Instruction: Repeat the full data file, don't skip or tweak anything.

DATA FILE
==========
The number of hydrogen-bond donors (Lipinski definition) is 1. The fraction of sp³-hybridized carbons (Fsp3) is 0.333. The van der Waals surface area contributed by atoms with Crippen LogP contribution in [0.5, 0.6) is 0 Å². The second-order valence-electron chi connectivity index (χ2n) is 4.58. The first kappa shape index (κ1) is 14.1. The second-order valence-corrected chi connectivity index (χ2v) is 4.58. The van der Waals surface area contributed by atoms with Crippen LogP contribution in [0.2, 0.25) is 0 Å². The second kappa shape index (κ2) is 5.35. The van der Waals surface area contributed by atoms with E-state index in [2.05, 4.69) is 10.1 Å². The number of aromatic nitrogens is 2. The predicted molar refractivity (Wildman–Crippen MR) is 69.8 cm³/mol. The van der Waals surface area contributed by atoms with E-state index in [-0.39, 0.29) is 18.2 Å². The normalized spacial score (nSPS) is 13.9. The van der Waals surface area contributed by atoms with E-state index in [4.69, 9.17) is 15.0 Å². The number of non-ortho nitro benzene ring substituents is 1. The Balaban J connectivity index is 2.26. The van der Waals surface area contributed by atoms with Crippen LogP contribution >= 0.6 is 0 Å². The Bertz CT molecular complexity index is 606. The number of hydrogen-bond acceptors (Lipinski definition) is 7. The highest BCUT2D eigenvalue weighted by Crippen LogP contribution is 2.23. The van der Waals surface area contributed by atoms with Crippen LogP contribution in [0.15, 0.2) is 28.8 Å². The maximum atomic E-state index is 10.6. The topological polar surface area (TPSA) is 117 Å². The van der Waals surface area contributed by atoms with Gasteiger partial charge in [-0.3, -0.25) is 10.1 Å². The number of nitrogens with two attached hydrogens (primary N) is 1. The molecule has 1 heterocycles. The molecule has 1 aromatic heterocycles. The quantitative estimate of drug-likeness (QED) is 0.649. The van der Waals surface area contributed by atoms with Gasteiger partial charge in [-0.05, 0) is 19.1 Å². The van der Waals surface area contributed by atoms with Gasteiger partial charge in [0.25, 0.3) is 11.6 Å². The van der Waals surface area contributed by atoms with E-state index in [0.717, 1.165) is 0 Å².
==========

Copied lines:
The number of hydrogen-bond donors (Lipinski definition) is 1. The fraction of sp³-hybridized carbons (Fsp3) is 0.333. The van der Waals surface area contributed by atoms with Crippen LogP contribution in [0.5, 0.6) is 0 Å². The second-order valence-electron chi connectivity index (χ2n) is 4.58. The first kappa shape index (κ1) is 14.1. The second-order valence-corrected chi connectivity index (χ2v) is 4.58. The van der Waals surface area contributed by atoms with Crippen LogP contribution in [0.2, 0.25) is 0 Å². The second kappa shape index (κ2) is 5.35. The van der Waals surface area contributed by atoms with E-state index in [2.05, 4.69) is 10.1 Å². The number of aromatic nitrogens is 2. The predicted molar refractivity (Wildman–Crippen MR) is 69.8 cm³/mol. The van der Waals surface area contributed by atoms with E-state index in [-0.39, 0.29) is 18.2 Å². The normalized spacial score (nSPS) is 13.9. The van der Waals surface area contributed by atoms with E-state index in [4.69, 9.17) is 15.0 Å². The number of non-ortho nitro benzene ring substituents is 1. The Balaban J connectivity index is 2.26. The van der Waals surface area contributed by atoms with Crippen LogP contribution >= 0.6 is 0 Å². The Bertz CT molecular complexity index is 606. The number of hydrogen-bond acceptors (Lipinski definition) is 7. The highest BCUT2D eigenvalue weighted by Crippen LogP contribution is 2.23. The van der Waals surface area contributed by atoms with Crippen LogP contribution in [0.15, 0.2) is 28.8 Å². The maximum atomic E-state index is 10.6. The topological polar surface area (TPSA) is 117 Å². The van der Waals surface area contributed by atoms with Gasteiger partial charge in [-0.3, -0.25) is 10.1 Å². The number of nitrogens with two attached hydrogens (primary N) is 1. The molecule has 1 heterocycles. The molecule has 1 aromatic heterocycles. The quantitative estimate of drug-likeness (QED) is 0.649. The van der Waals surface area contributed by atoms with Gasteiger partial charge in [-0.05, 0) is 19.1 Å². The van der Waals surface area contributed by atoms with Gasteiger partial charge in [0.25, 0.3) is 11.6 Å². The van der Waals surface area contributed by atoms with E-state index in [0.717, 1.165) is 0 Å².